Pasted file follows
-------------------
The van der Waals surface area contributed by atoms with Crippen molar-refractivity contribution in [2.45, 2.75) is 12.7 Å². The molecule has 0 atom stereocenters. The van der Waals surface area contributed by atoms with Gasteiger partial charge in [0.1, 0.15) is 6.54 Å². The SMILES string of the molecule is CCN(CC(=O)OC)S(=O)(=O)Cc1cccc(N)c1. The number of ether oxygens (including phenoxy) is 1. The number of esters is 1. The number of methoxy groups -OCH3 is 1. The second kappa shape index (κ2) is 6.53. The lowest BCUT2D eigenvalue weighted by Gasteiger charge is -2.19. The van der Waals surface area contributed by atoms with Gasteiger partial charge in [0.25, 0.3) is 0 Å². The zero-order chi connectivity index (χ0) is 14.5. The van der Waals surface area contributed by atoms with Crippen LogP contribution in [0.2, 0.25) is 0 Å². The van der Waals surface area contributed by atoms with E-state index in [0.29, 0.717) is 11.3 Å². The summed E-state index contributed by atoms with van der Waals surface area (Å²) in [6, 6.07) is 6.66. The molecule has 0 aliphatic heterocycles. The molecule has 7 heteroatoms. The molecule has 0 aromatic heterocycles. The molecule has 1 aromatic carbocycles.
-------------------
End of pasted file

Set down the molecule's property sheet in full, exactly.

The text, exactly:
The van der Waals surface area contributed by atoms with Crippen molar-refractivity contribution in [2.45, 2.75) is 12.7 Å². The molecule has 0 atom stereocenters. The van der Waals surface area contributed by atoms with Gasteiger partial charge in [0.1, 0.15) is 6.54 Å². The SMILES string of the molecule is CCN(CC(=O)OC)S(=O)(=O)Cc1cccc(N)c1. The number of ether oxygens (including phenoxy) is 1. The number of esters is 1. The number of methoxy groups -OCH3 is 1. The second kappa shape index (κ2) is 6.53. The lowest BCUT2D eigenvalue weighted by Gasteiger charge is -2.19. The van der Waals surface area contributed by atoms with Gasteiger partial charge in [0.25, 0.3) is 0 Å². The zero-order chi connectivity index (χ0) is 14.5. The van der Waals surface area contributed by atoms with Crippen LogP contribution in [0.2, 0.25) is 0 Å². The van der Waals surface area contributed by atoms with E-state index in [0.29, 0.717) is 11.3 Å². The summed E-state index contributed by atoms with van der Waals surface area (Å²) in [6, 6.07) is 6.66. The molecule has 0 aliphatic heterocycles. The molecule has 7 heteroatoms. The molecule has 0 aromatic heterocycles. The molecule has 1 aromatic carbocycles.